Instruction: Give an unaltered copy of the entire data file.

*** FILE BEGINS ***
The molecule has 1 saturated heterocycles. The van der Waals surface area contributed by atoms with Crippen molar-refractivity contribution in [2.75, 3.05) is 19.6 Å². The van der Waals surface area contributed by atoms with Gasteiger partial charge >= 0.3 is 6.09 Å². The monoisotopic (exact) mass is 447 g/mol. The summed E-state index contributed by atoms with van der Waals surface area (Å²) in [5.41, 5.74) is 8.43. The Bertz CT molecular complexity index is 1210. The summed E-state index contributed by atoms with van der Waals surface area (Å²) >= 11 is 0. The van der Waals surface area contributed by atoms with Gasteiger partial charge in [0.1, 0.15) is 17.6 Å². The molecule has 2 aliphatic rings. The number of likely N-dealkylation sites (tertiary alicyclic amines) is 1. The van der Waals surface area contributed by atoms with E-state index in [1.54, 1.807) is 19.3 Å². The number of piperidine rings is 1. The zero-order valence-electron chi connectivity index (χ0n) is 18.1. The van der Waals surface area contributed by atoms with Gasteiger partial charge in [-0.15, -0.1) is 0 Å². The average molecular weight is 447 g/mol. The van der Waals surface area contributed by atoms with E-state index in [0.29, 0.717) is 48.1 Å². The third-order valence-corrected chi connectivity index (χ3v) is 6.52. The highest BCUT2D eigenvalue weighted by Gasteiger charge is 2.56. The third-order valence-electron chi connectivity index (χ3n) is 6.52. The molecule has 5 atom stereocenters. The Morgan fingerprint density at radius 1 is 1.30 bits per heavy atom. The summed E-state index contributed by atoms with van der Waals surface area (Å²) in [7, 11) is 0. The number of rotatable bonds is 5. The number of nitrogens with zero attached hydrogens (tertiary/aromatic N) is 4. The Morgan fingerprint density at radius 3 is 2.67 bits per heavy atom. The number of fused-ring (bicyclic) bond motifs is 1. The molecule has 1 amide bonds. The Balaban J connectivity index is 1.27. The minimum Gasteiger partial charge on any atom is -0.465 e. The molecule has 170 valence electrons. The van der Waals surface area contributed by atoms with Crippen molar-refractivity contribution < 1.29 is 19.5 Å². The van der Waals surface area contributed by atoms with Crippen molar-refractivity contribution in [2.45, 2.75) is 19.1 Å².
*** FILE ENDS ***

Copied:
The molecule has 1 saturated heterocycles. The van der Waals surface area contributed by atoms with Crippen molar-refractivity contribution in [2.75, 3.05) is 19.6 Å². The van der Waals surface area contributed by atoms with Gasteiger partial charge >= 0.3 is 6.09 Å². The monoisotopic (exact) mass is 447 g/mol. The summed E-state index contributed by atoms with van der Waals surface area (Å²) in [5.41, 5.74) is 8.43. The Bertz CT molecular complexity index is 1210. The summed E-state index contributed by atoms with van der Waals surface area (Å²) >= 11 is 0. The van der Waals surface area contributed by atoms with Gasteiger partial charge in [0.1, 0.15) is 17.6 Å². The molecule has 2 aliphatic rings. The number of likely N-dealkylation sites (tertiary alicyclic amines) is 1. The van der Waals surface area contributed by atoms with E-state index in [1.54, 1.807) is 19.3 Å². The number of piperidine rings is 1. The zero-order valence-electron chi connectivity index (χ0n) is 18.1. The van der Waals surface area contributed by atoms with Gasteiger partial charge in [-0.15, -0.1) is 0 Å². The average molecular weight is 447 g/mol. The van der Waals surface area contributed by atoms with E-state index in [0.29, 0.717) is 48.1 Å². The third-order valence-corrected chi connectivity index (χ3v) is 6.52. The highest BCUT2D eigenvalue weighted by Gasteiger charge is 2.56. The third-order valence-electron chi connectivity index (χ3n) is 6.52. The molecule has 5 atom stereocenters. The Morgan fingerprint density at radius 1 is 1.30 bits per heavy atom. The summed E-state index contributed by atoms with van der Waals surface area (Å²) in [7, 11) is 0. The number of rotatable bonds is 5. The number of nitrogens with zero attached hydrogens (tertiary/aromatic N) is 4. The Morgan fingerprint density at radius 3 is 2.67 bits per heavy atom. The number of fused-ring (bicyclic) bond motifs is 1. The molecule has 1 amide bonds. The Balaban J connectivity index is 1.27. The minimum Gasteiger partial charge on any atom is -0.465 e. The molecule has 170 valence electrons. The van der Waals surface area contributed by atoms with Crippen molar-refractivity contribution < 1.29 is 19.5 Å². The van der Waals surface area contributed by atoms with Crippen molar-refractivity contribution in [2.45, 2.75) is 19.1 Å².